2006 Memories of Tour Members, Part II

28 May 2006
Internet Cafe
Odessa, Ukraine

Marie C. Tandeski Delizonna
San Jose, California
Visiting the Kutschurgan villages

"Everyday we live, we are a part of history and we walk thru these villages of our ancestors, we are walking thru their history.

Soon some of the churches of these Kutschurgan villages will be part of history as they are being vandalized and burned. For instance, the church of Kandel has been burned inside and now one can only look thru the screened off doors.

At the Selz church, the choir ceiling has fallen. The impressive beams and arches still remain.

Nearby at the vocational school, a room has developed as the new community Museum. We were invited for the Grand Opening Ceremony. Louisa Riesling and Michael Miller had the honor of cutting the red ribbon to open the Museum. Michael presented CDs, cassettes, books and an American flag. These donations are just a start for this Museum, which has many needs for books, photographs, and financial donations.

It was exiting to learn that the history of our unique people is been preserved in the Kutschurgan District village of Selz.

In Baden, the only remains of the church is a pile of rubble. The prairie house has been kept but with a new purpose - a chicken and turkey hatchery.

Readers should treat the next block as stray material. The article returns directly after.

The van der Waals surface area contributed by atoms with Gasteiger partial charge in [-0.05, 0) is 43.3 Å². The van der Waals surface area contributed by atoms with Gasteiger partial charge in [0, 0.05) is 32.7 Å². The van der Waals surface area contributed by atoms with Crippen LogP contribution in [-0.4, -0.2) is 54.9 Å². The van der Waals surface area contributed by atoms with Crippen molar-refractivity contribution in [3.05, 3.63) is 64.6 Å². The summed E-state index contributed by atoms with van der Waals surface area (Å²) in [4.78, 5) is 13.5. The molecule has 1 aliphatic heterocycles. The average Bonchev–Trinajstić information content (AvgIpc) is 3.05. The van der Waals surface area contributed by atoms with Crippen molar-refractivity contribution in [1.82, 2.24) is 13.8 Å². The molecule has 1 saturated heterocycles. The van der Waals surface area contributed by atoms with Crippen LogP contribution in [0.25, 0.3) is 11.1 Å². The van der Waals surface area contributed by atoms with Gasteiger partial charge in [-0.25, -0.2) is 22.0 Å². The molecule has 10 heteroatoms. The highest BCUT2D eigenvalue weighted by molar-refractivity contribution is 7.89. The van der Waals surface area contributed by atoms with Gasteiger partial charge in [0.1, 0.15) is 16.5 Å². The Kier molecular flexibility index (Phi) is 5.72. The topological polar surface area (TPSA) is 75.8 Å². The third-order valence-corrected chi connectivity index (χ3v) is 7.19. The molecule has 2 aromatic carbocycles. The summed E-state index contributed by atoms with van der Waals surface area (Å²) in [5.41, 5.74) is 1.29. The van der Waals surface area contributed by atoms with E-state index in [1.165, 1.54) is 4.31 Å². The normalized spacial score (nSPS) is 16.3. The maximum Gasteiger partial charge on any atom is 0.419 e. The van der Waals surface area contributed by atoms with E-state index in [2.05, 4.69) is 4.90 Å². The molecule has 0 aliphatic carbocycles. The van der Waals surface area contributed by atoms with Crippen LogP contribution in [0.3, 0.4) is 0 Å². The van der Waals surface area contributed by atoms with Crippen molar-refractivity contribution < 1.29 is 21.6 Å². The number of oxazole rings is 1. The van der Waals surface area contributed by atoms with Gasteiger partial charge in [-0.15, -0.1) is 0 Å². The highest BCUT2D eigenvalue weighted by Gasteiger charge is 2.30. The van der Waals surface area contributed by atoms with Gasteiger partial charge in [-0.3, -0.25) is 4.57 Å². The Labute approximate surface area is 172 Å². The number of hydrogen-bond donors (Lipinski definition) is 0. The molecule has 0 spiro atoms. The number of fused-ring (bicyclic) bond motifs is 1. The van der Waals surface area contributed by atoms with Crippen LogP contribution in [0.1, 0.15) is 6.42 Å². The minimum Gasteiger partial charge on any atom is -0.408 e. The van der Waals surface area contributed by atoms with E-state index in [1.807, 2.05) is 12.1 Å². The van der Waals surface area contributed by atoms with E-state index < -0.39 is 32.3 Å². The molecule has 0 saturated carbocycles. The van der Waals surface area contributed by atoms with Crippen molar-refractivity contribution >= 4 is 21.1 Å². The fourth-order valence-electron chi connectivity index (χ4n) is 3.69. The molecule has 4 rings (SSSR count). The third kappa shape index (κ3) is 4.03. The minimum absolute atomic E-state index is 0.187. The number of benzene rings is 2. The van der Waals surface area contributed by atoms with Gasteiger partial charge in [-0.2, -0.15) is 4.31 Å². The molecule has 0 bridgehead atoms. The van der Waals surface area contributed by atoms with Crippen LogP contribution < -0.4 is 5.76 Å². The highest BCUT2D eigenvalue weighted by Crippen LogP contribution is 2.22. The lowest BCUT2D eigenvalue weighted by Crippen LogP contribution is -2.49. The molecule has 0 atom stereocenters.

Well tomorrow will be another page of history."

Darlene Brown Robertson
Hayward, California
Arlene Wagner Lundgren
Sartell, Minnesota
Visiting Hoffnungstal, daughter colony of the Glueckstal Villages

We left at 8:30 am with our guide and driver. On the way to Hoffnungstal, we stopped at the outdoor market near Kutschurgan. There were many vegetables, clotheing, appliances and more. We purchased sandals for our grandchildren.

When we arrived in Hoffnungstal where our ancestors lived from 1818 to 1902, we were pleased to see how much remained.

First we drove to the school. The original portion was 140 years old. The addition was added in the 1850s. As luck would have it, we met the Head of Studies. Her name is Oxanna who let us into the school. We visited the computer lab and faculty room. In the hallway, we were able to see the children's artwork, which is on display in the new school section. Our grandparents likely went to this school before immigrating to North Dakota and the Mercer area.